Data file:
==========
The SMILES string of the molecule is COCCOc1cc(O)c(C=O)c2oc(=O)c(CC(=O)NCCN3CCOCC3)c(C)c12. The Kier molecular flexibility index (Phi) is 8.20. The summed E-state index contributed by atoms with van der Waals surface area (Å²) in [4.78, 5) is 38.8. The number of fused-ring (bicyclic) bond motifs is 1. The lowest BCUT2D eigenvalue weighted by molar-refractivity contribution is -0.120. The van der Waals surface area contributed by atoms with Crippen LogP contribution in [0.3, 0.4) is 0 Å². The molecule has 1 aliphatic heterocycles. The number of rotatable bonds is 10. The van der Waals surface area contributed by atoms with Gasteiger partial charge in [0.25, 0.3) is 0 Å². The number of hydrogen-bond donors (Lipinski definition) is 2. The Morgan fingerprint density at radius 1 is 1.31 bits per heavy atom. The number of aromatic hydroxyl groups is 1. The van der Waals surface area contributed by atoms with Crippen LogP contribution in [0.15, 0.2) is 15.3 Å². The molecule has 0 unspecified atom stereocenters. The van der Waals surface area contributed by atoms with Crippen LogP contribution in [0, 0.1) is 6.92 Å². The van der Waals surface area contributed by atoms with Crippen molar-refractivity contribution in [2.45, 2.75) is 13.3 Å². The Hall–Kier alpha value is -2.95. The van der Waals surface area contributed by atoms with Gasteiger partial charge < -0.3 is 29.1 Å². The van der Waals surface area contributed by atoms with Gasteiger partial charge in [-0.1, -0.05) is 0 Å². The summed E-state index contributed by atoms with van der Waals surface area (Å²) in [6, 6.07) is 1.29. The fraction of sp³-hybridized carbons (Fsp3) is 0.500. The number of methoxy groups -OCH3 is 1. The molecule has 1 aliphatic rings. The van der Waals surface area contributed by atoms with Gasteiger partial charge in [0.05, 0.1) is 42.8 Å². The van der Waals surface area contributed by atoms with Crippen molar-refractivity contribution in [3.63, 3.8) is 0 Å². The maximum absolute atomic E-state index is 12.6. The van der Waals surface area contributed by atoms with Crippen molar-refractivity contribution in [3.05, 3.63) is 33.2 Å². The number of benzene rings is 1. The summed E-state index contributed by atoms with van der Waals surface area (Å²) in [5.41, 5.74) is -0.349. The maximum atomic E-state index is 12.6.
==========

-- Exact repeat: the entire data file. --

The SMILES string of the molecule is COCCOc1cc(O)c(C=O)c2oc(=O)c(CC(=O)NCCN3CCOCC3)c(C)c12. The Kier molecular flexibility index (Phi) is 8.20. The summed E-state index contributed by atoms with van der Waals surface area (Å²) in [4.78, 5) is 38.8. The number of fused-ring (bicyclic) bond motifs is 1. The lowest BCUT2D eigenvalue weighted by molar-refractivity contribution is -0.120. The van der Waals surface area contributed by atoms with Crippen LogP contribution in [0.3, 0.4) is 0 Å². The molecule has 1 aliphatic heterocycles. The number of rotatable bonds is 10. The van der Waals surface area contributed by atoms with Gasteiger partial charge in [0.25, 0.3) is 0 Å². The number of hydrogen-bond donors (Lipinski definition) is 2. The Morgan fingerprint density at radius 1 is 1.31 bits per heavy atom. The number of aromatic hydroxyl groups is 1. The van der Waals surface area contributed by atoms with Crippen LogP contribution in [0.15, 0.2) is 15.3 Å². The molecule has 0 unspecified atom stereocenters. The van der Waals surface area contributed by atoms with Crippen LogP contribution in [0, 0.1) is 6.92 Å². The van der Waals surface area contributed by atoms with Crippen molar-refractivity contribution in [2.45, 2.75) is 13.3 Å². The Hall–Kier alpha value is -2.95. The van der Waals surface area contributed by atoms with Gasteiger partial charge < -0.3 is 29.1 Å². The van der Waals surface area contributed by atoms with Gasteiger partial charge in [-0.1, -0.05) is 0 Å². The summed E-state index contributed by atoms with van der Waals surface area (Å²) in [6, 6.07) is 1.29. The fraction of sp³-hybridized carbons (Fsp3) is 0.500. The number of methoxy groups -OCH3 is 1. The molecule has 1 aliphatic rings. The van der Waals surface area contributed by atoms with Gasteiger partial charge in [0.05, 0.1) is 42.8 Å². The van der Waals surface area contributed by atoms with Crippen molar-refractivity contribution in [3.63, 3.8) is 0 Å². The maximum absolute atomic E-state index is 12.6. The van der Waals surface area contributed by atoms with Crippen molar-refractivity contribution in [3.05, 3.63) is 33.2 Å². The number of benzene rings is 1. The summed E-state index contributed by atoms with van der Waals surface area (Å²) in [5.41, 5.74) is -0.349. The maximum atomic E-state index is 12.6.